Nothing says "big business" like a good lawsuit or two... and here's a book that's full of them. Whether it's Billy Joel suing his brother-in-law (cum business manager), the Shirelles suing George Harrison, the Beatles suing each other, or some hick parents suing Judas Priest for "causing" their kids to commit suicide (even though they came from physically violent homes), it's all fun and games in the rock and roll courtroom. Most of these are fairly well-known cases, but Soocher's light-handed style lends itself to a quick read. He doesn't get hung up on minutae, and keeps the narrative down to a minimum (although conversely, he also has a genteel streak wherein he sometimes alludes to lurid incidents without fully explaining them, which can get irksome...) Censorship comes up in a few of these cases, but mostly it's all about money, money, money, with a little concern for intellectual property thrown in for good measure. Oddly enough, I found George Michael's lawsuit against Sony to be one of the more interesting chapters in this book -- maybe just because it was one of the least familiar cases. At any rate, if you want to keep your illusions about showbiz intact, you might wanna veer away from this one. If, on the other hand, you're curious about what makes a multi-million dollar contract tick, then snap it up.
"Confessions Of A Record Producer:
How To Survive The Scams And Shams
Of The Music Business"
by Moses Avalon
(Miller Freeman Books, 1998)
A remarkable -- and eminently useful -- book, written by a music biz minion who's been around long enough to tell tales, but wise enough not to get too flustered by what he's seen. This is a self-help book for fame seekers with a creative streak who don't want to get eaten alive in the music world's most notoriously ego-ridden sharkpools. Avalon explains the bizarre intricacies of recording contracts, the liabilities of taking cash advances from record labels, and how not to get screwed (or simply mislead) by lawyers, music publishers, unions, publicists, and the assorted armies of other professionals who make the recording industry hum. Besides offering quite a bit of practical information, his book is both funny and admirably down to earth -- Avalon uses simple language to de-mystify the basic structure of some of the industry's most complicated arrangements, and has plenty of wry, entertaining asides on the inevitable pain-in-the-ass realities one must face while trying to make it in the business (a whole chapter on "control freaks", for example...) This is the perfect present for anyone you know who's contemplating an artistic career... if you act quickly enough, you might even save someone's life! Highly recommended.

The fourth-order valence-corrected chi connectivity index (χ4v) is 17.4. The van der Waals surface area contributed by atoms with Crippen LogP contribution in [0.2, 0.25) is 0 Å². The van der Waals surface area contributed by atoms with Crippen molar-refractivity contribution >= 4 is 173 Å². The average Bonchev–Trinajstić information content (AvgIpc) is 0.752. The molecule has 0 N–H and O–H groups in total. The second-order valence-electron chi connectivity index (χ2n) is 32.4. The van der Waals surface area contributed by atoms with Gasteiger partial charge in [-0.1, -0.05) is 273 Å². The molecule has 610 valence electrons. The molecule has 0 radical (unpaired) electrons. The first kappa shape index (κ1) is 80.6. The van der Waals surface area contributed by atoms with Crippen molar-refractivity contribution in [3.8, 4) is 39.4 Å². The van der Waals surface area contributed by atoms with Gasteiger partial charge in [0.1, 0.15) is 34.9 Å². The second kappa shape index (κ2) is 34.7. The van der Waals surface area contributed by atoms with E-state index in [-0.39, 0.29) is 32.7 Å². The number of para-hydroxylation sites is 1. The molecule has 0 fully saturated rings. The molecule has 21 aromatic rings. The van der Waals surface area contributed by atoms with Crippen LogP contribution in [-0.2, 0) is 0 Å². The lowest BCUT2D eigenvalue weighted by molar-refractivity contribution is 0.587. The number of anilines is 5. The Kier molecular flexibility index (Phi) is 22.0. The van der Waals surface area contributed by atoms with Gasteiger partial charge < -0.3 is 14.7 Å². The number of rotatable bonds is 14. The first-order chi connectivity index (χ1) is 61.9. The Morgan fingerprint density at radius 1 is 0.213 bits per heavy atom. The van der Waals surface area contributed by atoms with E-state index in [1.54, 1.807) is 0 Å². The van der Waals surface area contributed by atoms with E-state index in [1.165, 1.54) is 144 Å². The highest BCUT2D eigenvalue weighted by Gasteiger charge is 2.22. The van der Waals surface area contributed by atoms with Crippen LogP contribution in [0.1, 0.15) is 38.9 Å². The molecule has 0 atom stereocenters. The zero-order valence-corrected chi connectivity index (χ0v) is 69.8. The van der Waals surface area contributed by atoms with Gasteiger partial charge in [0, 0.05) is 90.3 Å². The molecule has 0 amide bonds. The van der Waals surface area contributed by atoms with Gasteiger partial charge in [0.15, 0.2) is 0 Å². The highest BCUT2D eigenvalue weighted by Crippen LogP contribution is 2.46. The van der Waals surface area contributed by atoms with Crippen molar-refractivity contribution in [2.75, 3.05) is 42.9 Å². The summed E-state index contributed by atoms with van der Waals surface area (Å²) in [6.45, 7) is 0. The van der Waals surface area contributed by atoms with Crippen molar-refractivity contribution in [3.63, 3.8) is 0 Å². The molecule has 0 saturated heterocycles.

"Secrets Of Negotiating A Record Contract:
The Musician's Guide To Understanding And Avoiding
Sneaky Lawyer Tricks"
by Moses Avalon
(Miller Freeman Books, 2001)
It's hard to imagine Avalon topping Confessions Of A Record Producer, but he does it here, with this equally amazing dissection of the ins-and-outs of that elusive beast, the recording contract. I found this book to be absolutely compelling -- I mean, I thought I had some idea of how record contracts were used to screw artists... You advance them "a lot" of money, then nickle and dime the bands down on various promotional and production expenses , until the only way they can get ahead is to constantly hustle out on the road, playing concerts and selling t-shirts directly to their fans. In a few rare cases, a band becomes a huge success, and they actually make a pile of money on their record sales. But it's so much more insidious than that... so much more complex. Step by step, Avalon examines the potential pitfalls and unavoidable realities of modern recording contracts and contract law. Royaltes, mechanical fees, various kinds of riders and hidden landmines are all brought out in eminently readable, plainspoken English. If you ever even consider putting out a record of your own, then this book, like Avalon's first volume, is a must-read. Very impressive.
"Music Law: How To Run Your Band's Business"
By Rich Stim
(Nolo Press, 1998, 2003)
In a similar vein to Mose Avalon's Confessions Of A Record Producer, copyright attorney Richard Stim's Music Law -- published by the ever-egalitarian, uber-do-it-yourself Nolo Press -- helps musicians keep a level head and navigate the shoals of the music industry. The book is packed with clear-headed analyses of various potential pitfalls, pre-printed sample contracts, examples of marketing and website strategies, and even sample agreements to write up between the bandmembers themselves (in sort of a creative prenuptual contract; it's not only record execs and shady management that can derail your musicmaking...) The book is amply informative, well structured and even-handed; also included is a CD-ROM from which you can print out sample contracts and other forms... Plus, no less than Mose Avalon himself lauds the book as a helpful tool... high praise indeed!